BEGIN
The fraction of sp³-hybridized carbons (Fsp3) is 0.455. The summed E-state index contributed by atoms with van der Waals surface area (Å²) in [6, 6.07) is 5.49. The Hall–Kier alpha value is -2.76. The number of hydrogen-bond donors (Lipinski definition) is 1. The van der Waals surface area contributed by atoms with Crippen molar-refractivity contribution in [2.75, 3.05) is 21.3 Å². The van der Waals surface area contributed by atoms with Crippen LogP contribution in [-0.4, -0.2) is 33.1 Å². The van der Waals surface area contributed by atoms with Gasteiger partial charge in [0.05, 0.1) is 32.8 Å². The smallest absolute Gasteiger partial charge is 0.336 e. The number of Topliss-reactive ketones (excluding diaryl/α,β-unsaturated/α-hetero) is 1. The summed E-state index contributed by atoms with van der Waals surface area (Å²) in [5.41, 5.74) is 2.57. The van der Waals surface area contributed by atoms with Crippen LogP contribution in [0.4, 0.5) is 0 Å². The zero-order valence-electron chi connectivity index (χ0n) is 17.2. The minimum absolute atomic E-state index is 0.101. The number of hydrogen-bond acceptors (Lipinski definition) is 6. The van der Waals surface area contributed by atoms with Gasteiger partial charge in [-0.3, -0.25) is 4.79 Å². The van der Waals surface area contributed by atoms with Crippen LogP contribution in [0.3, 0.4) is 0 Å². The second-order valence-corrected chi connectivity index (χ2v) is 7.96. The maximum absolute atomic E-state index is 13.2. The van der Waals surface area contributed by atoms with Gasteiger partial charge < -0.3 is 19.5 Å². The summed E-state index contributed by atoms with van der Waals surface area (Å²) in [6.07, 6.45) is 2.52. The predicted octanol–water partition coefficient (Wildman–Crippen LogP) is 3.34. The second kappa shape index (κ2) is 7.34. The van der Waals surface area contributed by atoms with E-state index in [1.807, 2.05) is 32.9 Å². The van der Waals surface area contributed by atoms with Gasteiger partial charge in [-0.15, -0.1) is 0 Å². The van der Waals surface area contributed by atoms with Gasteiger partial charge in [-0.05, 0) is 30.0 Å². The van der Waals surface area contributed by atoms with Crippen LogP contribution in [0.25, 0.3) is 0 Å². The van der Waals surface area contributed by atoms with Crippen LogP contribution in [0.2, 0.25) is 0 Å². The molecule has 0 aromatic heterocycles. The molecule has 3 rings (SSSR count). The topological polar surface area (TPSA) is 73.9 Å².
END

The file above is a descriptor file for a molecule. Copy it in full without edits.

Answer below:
The fraction of sp³-hybridized carbons (Fsp3) is 0.455. The summed E-state index contributed by atoms with van der Waals surface area (Å²) in [6, 6.07) is 5.49. The Hall–Kier alpha value is -2.76. The number of hydrogen-bond donors (Lipinski definition) is 1. The van der Waals surface area contributed by atoms with Crippen molar-refractivity contribution in [2.75, 3.05) is 21.3 Å². The van der Waals surface area contributed by atoms with Crippen LogP contribution in [-0.4, -0.2) is 33.1 Å². The van der Waals surface area contributed by atoms with Gasteiger partial charge in [0.05, 0.1) is 32.8 Å². The smallest absolute Gasteiger partial charge is 0.336 e. The number of Topliss-reactive ketones (excluding diaryl/α,β-unsaturated/α-hetero) is 1. The summed E-state index contributed by atoms with van der Waals surface area (Å²) in [5.41, 5.74) is 2.57. The van der Waals surface area contributed by atoms with Crippen LogP contribution in [0.4, 0.5) is 0 Å². The zero-order valence-electron chi connectivity index (χ0n) is 17.2. The minimum absolute atomic E-state index is 0.101. The number of hydrogen-bond acceptors (Lipinski definition) is 6. The van der Waals surface area contributed by atoms with Gasteiger partial charge in [-0.3, -0.25) is 4.79 Å². The van der Waals surface area contributed by atoms with Crippen LogP contribution in [0.3, 0.4) is 0 Å². The second-order valence-corrected chi connectivity index (χ2v) is 7.96. The maximum absolute atomic E-state index is 13.2. The van der Waals surface area contributed by atoms with Gasteiger partial charge < -0.3 is 19.5 Å². The summed E-state index contributed by atoms with van der Waals surface area (Å²) in [6.07, 6.45) is 2.52. The predicted octanol–water partition coefficient (Wildman–Crippen LogP) is 3.34. The second kappa shape index (κ2) is 7.34. The van der Waals surface area contributed by atoms with E-state index in [1.807, 2.05) is 32.9 Å². The van der Waals surface area contributed by atoms with Gasteiger partial charge in [-0.15, -0.1) is 0 Å². The van der Waals surface area contributed by atoms with Gasteiger partial charge in [-0.05, 0) is 30.0 Å². The van der Waals surface area contributed by atoms with Crippen LogP contribution in [0.25, 0.3) is 0 Å². The van der Waals surface area contributed by atoms with Crippen LogP contribution in [0.2, 0.25) is 0 Å². The molecule has 0 aromatic heterocycles. The molecule has 3 rings (SSSR count). The topological polar surface area (TPSA) is 73.9 Å².